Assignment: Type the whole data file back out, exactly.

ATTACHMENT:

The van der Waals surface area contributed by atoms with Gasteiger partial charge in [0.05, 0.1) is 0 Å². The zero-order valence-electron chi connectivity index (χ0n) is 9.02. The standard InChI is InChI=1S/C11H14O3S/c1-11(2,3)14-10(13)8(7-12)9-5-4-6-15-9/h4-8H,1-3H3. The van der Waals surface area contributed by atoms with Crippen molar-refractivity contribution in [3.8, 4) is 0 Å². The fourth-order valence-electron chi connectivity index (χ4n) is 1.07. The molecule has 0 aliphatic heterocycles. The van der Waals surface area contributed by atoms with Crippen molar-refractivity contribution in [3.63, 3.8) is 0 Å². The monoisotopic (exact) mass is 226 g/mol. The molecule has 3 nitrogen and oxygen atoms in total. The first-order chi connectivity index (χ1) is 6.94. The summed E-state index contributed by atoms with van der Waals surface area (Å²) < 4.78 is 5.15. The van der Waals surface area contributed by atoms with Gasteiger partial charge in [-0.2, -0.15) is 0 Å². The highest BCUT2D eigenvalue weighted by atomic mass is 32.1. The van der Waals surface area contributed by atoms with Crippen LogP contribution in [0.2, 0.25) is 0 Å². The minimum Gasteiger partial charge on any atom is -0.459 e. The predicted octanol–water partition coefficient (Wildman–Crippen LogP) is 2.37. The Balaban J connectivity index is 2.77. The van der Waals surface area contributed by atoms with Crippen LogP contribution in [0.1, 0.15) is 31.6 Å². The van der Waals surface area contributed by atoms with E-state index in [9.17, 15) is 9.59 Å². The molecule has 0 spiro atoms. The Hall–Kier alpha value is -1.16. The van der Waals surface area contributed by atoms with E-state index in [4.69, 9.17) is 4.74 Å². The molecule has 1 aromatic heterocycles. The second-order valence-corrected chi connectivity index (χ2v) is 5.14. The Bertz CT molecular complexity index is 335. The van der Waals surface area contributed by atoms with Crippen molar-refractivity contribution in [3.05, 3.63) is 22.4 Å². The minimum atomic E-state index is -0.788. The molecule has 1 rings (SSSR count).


The van der Waals surface area contributed by atoms with Gasteiger partial charge in [0.05, 0.1) is 0 Å². The zero-order valence-electron chi connectivity index (χ0n) is 9.02. The standard InChI is InChI=1S/C11H14O3S/c1-11(2,3)14-10(13)8(7-12)9-5-4-6-15-9/h4-8H,1-3H3. The van der Waals surface area contributed by atoms with Crippen molar-refractivity contribution in [3.8, 4) is 0 Å². The fourth-order valence-electron chi connectivity index (χ4n) is 1.07. The molecule has 0 aliphatic heterocycles. The van der Waals surface area contributed by atoms with Crippen molar-refractivity contribution in [3.63, 3.8) is 0 Å². The monoisotopic (exact) mass is 226 g/mol. The molecule has 3 nitrogen and oxygen atoms in total. The first-order chi connectivity index (χ1) is 6.94. The summed E-state index contributed by atoms with van der Waals surface area (Å²) < 4.78 is 5.15. The van der Waals surface area contributed by atoms with Gasteiger partial charge in [-0.2, -0.15) is 0 Å². The highest BCUT2D eigenvalue weighted by atomic mass is 32.1. The van der Waals surface area contributed by atoms with Crippen LogP contribution in [0.2, 0.25) is 0 Å². The minimum Gasteiger partial charge on any atom is -0.459 e. The predicted octanol–water partition coefficient (Wildman–Crippen LogP) is 2.37. The Balaban J connectivity index is 2.77. The van der Waals surface area contributed by atoms with Crippen LogP contribution in [0.1, 0.15) is 31.6 Å². The van der Waals surface area contributed by atoms with E-state index in [9.17, 15) is 9.59 Å². The molecule has 0 spiro atoms. The Hall–Kier alpha value is -1.16. The van der Waals surface area contributed by atoms with E-state index in [4.69, 9.17) is 4.74 Å². The molecule has 1 aromatic heterocycles. The second-order valence-corrected chi connectivity index (χ2v) is 5.14. The Bertz CT molecular complexity index is 335. The van der Waals surface area contributed by atoms with Crippen molar-refractivity contribution in [3.05, 3.63) is 22.4 Å². The minimum atomic E-state index is -0.788. The molecule has 1 rings (SSSR count).